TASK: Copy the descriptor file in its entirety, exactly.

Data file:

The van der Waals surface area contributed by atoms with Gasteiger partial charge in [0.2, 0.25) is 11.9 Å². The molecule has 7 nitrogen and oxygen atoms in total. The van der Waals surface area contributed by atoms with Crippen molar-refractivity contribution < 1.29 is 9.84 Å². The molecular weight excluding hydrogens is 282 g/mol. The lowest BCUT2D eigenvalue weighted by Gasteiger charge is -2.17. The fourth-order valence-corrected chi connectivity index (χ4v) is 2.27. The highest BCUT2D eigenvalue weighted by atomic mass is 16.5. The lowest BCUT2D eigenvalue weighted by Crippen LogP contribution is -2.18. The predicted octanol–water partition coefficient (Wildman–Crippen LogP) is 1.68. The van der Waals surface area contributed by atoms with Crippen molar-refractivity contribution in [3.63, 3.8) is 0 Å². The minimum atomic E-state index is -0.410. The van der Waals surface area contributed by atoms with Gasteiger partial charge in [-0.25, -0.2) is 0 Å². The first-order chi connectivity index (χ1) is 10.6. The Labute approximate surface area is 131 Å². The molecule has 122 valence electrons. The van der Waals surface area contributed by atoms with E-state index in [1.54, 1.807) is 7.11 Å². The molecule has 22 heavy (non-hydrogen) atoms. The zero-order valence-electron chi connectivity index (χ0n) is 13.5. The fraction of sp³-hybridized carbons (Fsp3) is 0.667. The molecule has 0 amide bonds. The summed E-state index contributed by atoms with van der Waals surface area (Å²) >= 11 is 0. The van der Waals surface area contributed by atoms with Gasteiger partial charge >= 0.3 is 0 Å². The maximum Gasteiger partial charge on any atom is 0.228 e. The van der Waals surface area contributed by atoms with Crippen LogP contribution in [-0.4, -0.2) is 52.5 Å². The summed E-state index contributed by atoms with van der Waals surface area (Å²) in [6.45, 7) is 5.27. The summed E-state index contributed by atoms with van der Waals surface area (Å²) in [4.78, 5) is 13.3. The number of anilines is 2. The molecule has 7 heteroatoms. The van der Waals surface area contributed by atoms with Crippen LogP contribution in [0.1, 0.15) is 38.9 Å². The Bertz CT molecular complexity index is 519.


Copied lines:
The van der Waals surface area contributed by atoms with Gasteiger partial charge in [0.2, 0.25) is 11.9 Å². The molecule has 7 nitrogen and oxygen atoms in total. The van der Waals surface area contributed by atoms with Crippen molar-refractivity contribution < 1.29 is 9.84 Å². The molecular weight excluding hydrogens is 282 g/mol. The lowest BCUT2D eigenvalue weighted by Gasteiger charge is -2.17. The fourth-order valence-corrected chi connectivity index (χ4v) is 2.27. The highest BCUT2D eigenvalue weighted by atomic mass is 16.5. The lowest BCUT2D eigenvalue weighted by Crippen LogP contribution is -2.18. The predicted octanol–water partition coefficient (Wildman–Crippen LogP) is 1.68. The van der Waals surface area contributed by atoms with Crippen molar-refractivity contribution in [3.63, 3.8) is 0 Å². The minimum atomic E-state index is -0.410. The van der Waals surface area contributed by atoms with Gasteiger partial charge in [-0.25, -0.2) is 0 Å². The first-order chi connectivity index (χ1) is 10.6. The Labute approximate surface area is 131 Å². The molecule has 122 valence electrons. The van der Waals surface area contributed by atoms with E-state index in [1.54, 1.807) is 7.11 Å². The molecule has 22 heavy (non-hydrogen) atoms. The zero-order valence-electron chi connectivity index (χ0n) is 13.5. The fraction of sp³-hybridized carbons (Fsp3) is 0.667. The molecule has 0 amide bonds. The summed E-state index contributed by atoms with van der Waals surface area (Å²) >= 11 is 0. The van der Waals surface area contributed by atoms with Gasteiger partial charge >= 0.3 is 0 Å². The maximum Gasteiger partial charge on any atom is 0.228 e. The van der Waals surface area contributed by atoms with Crippen LogP contribution in [-0.4, -0.2) is 52.5 Å². The summed E-state index contributed by atoms with van der Waals surface area (Å²) in [6.45, 7) is 5.27. The summed E-state index contributed by atoms with van der Waals surface area (Å²) in [4.78, 5) is 13.3. The number of anilines is 2. The molecule has 7 heteroatoms. The van der Waals surface area contributed by atoms with Crippen LogP contribution in [0.1, 0.15) is 38.9 Å². The Bertz CT molecular complexity index is 519.